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Friday, April 2, 2010

How to Speak Japanese Fluently

How to Speak Japanese Fluently
There are many ways to improve your Japanese and fluency. One way is through a good textbook another is from speaking to people in Japanese. My Japanese teacher always told us that beer makes you speak better Japanese and I took her up on her word. I found that my spoken Japanese improved dramatically when I found a local Yakitori restaurant that became my local. I found that meeting Japanese people there and striking up a conversation greatly improved my fluency. Getting a Japanese girlfriend also has great benefits in improving your Japanese. If you prefer the textbook method I highly recommend the following Japanese Textbooks.

• Shin Nihongo no Kiso I & II – The Shin Nihongo no Kiso series is great for studying grammar and the stuff that you will find on the Japanese Proficiency Exam.

• Shin Nihongo no Kiso Japanese Kanji Workbook – This is great for learning and practicing all the kanji that you will find at all levels of the Japanese Proficiency Exam.

• A Course in Modern Japanese by The University of Nagoya Press

• An Introduction to Modern Japanese by Osamu Mizutani & Nobuko Mizutani

The above books were really helpful in improving my grammatical Japanese and my reading/writing. I also recommend the following dictionaries.

• Kanji & Kana a Handbook and Dictionary of the Japanese writing system
• Kankyusha`s Japanese-English Dictionary

I hope this helps and inspires you to improve your Japanese like it did mine.

The Secrets Of Speaking Japanese Fluently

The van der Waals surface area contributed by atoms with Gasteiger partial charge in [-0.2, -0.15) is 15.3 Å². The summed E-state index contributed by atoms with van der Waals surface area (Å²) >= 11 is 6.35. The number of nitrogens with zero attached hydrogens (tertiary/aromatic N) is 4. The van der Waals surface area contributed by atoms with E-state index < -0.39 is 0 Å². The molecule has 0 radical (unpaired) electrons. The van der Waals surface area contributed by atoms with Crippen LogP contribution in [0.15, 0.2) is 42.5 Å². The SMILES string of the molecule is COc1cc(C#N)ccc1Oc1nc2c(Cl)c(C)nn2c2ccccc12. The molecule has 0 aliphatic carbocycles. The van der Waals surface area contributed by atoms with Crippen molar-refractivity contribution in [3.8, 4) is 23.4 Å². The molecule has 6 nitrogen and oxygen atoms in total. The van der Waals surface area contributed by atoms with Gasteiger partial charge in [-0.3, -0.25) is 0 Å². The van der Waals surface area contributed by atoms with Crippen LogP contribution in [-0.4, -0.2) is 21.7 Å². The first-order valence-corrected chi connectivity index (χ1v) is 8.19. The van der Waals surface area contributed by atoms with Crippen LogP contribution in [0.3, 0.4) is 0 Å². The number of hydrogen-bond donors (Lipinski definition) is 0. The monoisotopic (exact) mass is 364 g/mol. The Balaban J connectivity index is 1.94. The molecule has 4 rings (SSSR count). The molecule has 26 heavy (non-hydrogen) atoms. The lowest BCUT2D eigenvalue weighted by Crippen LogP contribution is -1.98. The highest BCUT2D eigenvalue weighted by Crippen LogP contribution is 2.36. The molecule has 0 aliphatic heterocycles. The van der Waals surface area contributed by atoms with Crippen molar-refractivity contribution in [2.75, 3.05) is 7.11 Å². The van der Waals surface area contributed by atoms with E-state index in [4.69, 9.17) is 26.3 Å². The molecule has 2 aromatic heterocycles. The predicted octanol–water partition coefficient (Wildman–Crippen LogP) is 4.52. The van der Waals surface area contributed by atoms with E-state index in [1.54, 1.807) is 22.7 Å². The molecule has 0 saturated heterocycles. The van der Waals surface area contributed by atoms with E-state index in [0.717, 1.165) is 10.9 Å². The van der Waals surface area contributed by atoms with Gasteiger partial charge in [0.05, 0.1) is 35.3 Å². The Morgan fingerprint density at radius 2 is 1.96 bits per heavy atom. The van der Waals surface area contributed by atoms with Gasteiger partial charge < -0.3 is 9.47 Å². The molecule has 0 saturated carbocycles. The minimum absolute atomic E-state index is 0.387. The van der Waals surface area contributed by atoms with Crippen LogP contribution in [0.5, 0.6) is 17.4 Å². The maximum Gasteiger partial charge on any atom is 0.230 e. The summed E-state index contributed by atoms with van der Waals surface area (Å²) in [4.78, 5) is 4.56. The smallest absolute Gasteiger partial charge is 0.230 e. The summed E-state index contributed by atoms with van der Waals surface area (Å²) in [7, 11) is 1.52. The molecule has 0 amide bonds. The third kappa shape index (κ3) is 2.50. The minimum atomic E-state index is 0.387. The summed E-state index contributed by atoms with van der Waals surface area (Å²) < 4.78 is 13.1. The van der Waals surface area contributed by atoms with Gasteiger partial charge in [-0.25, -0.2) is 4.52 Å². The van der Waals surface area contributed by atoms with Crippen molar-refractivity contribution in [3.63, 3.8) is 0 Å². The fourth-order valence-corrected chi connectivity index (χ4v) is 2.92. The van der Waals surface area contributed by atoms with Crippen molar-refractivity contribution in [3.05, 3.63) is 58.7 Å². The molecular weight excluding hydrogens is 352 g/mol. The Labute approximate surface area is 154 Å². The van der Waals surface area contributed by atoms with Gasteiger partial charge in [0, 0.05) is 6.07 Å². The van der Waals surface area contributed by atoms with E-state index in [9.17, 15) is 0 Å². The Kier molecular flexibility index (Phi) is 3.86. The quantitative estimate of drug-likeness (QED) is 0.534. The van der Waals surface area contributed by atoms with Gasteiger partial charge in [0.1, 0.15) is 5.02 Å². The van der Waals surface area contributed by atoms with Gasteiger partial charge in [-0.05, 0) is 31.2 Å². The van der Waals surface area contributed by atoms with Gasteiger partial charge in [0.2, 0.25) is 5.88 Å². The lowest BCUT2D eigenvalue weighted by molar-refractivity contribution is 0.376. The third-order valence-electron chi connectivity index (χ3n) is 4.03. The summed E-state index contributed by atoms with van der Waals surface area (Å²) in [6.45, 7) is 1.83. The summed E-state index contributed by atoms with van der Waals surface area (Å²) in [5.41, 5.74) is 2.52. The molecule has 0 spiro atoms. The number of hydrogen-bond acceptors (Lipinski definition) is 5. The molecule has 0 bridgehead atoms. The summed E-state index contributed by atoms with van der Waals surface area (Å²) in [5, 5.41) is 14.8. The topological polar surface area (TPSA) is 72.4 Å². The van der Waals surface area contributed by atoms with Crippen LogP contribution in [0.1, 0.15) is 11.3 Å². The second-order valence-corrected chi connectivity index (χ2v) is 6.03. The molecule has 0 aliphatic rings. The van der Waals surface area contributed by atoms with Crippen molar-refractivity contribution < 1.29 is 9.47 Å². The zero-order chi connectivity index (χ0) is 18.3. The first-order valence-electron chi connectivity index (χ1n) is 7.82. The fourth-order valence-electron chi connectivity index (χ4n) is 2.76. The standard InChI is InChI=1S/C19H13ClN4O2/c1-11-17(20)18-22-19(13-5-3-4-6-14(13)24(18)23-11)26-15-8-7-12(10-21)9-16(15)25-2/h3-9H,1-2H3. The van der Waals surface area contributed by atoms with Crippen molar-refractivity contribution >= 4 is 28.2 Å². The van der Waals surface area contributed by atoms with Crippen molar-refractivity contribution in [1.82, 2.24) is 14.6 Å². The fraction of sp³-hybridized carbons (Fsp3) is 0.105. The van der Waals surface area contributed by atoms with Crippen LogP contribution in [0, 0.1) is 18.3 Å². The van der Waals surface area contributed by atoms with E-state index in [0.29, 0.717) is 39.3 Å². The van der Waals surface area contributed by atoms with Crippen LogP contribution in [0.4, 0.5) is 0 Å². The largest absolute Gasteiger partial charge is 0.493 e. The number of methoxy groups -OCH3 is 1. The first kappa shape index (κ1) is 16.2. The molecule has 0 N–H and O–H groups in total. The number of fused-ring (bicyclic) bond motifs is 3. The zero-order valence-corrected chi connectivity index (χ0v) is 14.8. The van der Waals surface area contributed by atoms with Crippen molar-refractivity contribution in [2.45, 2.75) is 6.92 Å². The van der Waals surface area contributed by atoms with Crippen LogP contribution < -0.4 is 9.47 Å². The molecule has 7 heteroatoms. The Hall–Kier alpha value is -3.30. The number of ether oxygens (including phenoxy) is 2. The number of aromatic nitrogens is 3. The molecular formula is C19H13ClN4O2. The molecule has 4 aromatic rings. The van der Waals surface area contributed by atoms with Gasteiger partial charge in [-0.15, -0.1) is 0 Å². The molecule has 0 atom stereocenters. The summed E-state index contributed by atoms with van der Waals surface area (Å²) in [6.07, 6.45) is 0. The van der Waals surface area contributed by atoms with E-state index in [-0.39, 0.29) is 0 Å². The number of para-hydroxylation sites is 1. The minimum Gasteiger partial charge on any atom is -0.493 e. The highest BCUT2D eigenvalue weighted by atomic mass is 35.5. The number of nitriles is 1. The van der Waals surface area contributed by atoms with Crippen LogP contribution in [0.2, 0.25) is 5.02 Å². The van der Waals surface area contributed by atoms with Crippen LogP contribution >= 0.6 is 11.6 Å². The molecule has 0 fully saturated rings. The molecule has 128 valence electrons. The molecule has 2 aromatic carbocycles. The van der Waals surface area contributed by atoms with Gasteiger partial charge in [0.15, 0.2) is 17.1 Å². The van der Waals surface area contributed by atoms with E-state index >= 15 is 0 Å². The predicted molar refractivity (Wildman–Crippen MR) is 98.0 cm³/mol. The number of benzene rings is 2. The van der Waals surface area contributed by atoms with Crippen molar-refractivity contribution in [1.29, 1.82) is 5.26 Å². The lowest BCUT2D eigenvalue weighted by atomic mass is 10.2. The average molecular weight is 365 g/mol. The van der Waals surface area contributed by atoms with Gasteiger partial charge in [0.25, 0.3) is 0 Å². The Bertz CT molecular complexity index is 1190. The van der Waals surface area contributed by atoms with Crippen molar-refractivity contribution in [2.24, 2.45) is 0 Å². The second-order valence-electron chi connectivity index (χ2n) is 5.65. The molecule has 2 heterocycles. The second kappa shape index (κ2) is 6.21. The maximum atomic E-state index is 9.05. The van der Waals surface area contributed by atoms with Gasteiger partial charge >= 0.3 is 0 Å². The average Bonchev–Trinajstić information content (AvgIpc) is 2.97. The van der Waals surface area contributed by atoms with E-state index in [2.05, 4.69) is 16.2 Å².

1. Ok, so getting drunk is the best way to learn Japanese? Sounds wonderful. What would you say your Japanese level is now? Are you "speaking fluently?" And if so, how long did it take you to get to that point?

  2. Drinking definitely loosens the tongue and gives you more confidence in speaking. After spending more than 10 years in Japan and studying Japanese quite hard, I would say my fluency and speaking is pretty good, but there is always room for improvement.

  3. can anyone tell me what would be my first step to learn japanese?

  4. Start by learning the basics through grammar. You need to learn the basic Japanese sentence structure as well as the key grammatical patterns. Also start now and learn both Katakana and Hiragana which will come in use later for reading and writing.

  5. what point did you feel as though you were, perhaps, fluent in Japanese?

  6. The text books above gave me a great grounding in Japanese especially with grammatical structures and reading and writing. It took me a few years of living in Japan and using the language on a daily basis to call myself fluent. I felt like I was fluent when I could seriously converse in formal Business situations in Japanese.


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